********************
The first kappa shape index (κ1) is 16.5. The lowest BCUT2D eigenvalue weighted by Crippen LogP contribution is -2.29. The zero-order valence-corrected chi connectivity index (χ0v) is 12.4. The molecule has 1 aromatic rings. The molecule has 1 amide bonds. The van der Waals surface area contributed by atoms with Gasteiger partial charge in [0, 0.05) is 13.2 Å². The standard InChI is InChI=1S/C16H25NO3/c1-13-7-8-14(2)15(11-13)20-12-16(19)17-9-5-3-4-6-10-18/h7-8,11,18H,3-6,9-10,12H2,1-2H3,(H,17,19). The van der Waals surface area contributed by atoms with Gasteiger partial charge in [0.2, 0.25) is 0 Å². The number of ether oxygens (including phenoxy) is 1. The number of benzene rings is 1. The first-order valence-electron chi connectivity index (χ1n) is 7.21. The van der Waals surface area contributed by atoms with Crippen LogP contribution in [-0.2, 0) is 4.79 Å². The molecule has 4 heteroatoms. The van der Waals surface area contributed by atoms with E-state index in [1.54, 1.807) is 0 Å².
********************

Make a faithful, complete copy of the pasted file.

The first kappa shape index (κ1) is 16.5. The lowest BCUT2D eigenvalue weighted by Crippen LogP contribution is -2.29. The zero-order valence-corrected chi connectivity index (χ0v) is 12.4. The molecule has 1 aromatic rings. The molecule has 1 amide bonds. The van der Waals surface area contributed by atoms with Gasteiger partial charge in [0, 0.05) is 13.2 Å². The standard InChI is InChI=1S/C16H25NO3/c1-13-7-8-14(2)15(11-13)20-12-16(19)17-9-5-3-4-6-10-18/h7-8,11,18H,3-6,9-10,12H2,1-2H3,(H,17,19). The van der Waals surface area contributed by atoms with Gasteiger partial charge in [0.2, 0.25) is 0 Å². The number of ether oxygens (including phenoxy) is 1. The number of benzene rings is 1. The first-order valence-electron chi connectivity index (χ1n) is 7.21. The van der Waals surface area contributed by atoms with Crippen LogP contribution in [-0.2, 0) is 4.79 Å². The molecule has 4 heteroatoms. The van der Waals surface area contributed by atoms with E-state index in [1.54, 1.807) is 0 Å².